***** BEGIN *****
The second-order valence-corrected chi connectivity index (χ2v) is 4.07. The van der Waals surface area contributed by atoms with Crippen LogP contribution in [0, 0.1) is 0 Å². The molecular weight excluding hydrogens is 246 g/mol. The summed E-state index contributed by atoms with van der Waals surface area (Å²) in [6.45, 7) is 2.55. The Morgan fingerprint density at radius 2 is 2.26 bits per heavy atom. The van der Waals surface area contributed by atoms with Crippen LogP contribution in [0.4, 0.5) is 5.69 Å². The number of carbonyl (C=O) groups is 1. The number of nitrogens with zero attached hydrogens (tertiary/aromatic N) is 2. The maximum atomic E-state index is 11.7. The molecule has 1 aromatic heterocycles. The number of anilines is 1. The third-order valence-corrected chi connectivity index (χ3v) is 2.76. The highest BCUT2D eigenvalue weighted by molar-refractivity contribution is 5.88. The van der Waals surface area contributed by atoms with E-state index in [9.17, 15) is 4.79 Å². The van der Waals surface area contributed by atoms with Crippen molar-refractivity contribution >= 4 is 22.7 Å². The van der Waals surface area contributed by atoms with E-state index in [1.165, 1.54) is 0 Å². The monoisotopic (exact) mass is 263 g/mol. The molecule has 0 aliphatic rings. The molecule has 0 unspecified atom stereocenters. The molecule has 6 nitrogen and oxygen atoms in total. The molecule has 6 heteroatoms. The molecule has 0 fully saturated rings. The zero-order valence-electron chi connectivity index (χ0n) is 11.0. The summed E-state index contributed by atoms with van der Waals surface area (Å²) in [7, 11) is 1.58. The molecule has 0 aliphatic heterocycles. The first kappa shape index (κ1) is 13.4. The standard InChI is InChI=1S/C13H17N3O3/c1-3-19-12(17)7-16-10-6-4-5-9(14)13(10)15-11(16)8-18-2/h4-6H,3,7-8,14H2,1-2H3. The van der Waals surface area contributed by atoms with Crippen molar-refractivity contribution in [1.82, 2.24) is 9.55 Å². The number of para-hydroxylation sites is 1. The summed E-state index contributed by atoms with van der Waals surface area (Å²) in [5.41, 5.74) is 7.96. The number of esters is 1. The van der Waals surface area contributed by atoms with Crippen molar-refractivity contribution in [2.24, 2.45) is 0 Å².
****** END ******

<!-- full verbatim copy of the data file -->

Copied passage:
The second-order valence-corrected chi connectivity index (χ2v) is 4.07. The van der Waals surface area contributed by atoms with Crippen LogP contribution in [0, 0.1) is 0 Å². The molecular weight excluding hydrogens is 246 g/mol. The summed E-state index contributed by atoms with van der Waals surface area (Å²) in [6.45, 7) is 2.55. The Morgan fingerprint density at radius 2 is 2.26 bits per heavy atom. The van der Waals surface area contributed by atoms with Crippen LogP contribution in [0.4, 0.5) is 5.69 Å². The number of carbonyl (C=O) groups is 1. The number of nitrogens with zero attached hydrogens (tertiary/aromatic N) is 2. The maximum atomic E-state index is 11.7. The molecule has 1 aromatic heterocycles. The number of anilines is 1. The third-order valence-corrected chi connectivity index (χ3v) is 2.76. The highest BCUT2D eigenvalue weighted by molar-refractivity contribution is 5.88. The van der Waals surface area contributed by atoms with E-state index in [9.17, 15) is 4.79 Å². The van der Waals surface area contributed by atoms with Crippen molar-refractivity contribution >= 4 is 22.7 Å². The van der Waals surface area contributed by atoms with E-state index in [1.165, 1.54) is 0 Å². The monoisotopic (exact) mass is 263 g/mol. The molecule has 0 aliphatic rings. The molecule has 0 unspecified atom stereocenters. The molecule has 6 nitrogen and oxygen atoms in total. The molecule has 6 heteroatoms. The molecule has 0 fully saturated rings. The zero-order valence-electron chi connectivity index (χ0n) is 11.0. The summed E-state index contributed by atoms with van der Waals surface area (Å²) in [7, 11) is 1.58. The molecule has 0 aliphatic heterocycles. The first kappa shape index (κ1) is 13.4. The standard InChI is InChI=1S/C13H17N3O3/c1-3-19-12(17)7-16-10-6-4-5-9(14)13(10)15-11(16)8-18-2/h4-6H,3,7-8,14H2,1-2H3. The van der Waals surface area contributed by atoms with Crippen molar-refractivity contribution in [1.82, 2.24) is 9.55 Å². The number of para-hydroxylation sites is 1. The summed E-state index contributed by atoms with van der Waals surface area (Å²) in [5.41, 5.74) is 7.96. The number of esters is 1. The van der Waals surface area contributed by atoms with Crippen molar-refractivity contribution in [2.24, 2.45) is 0 Å².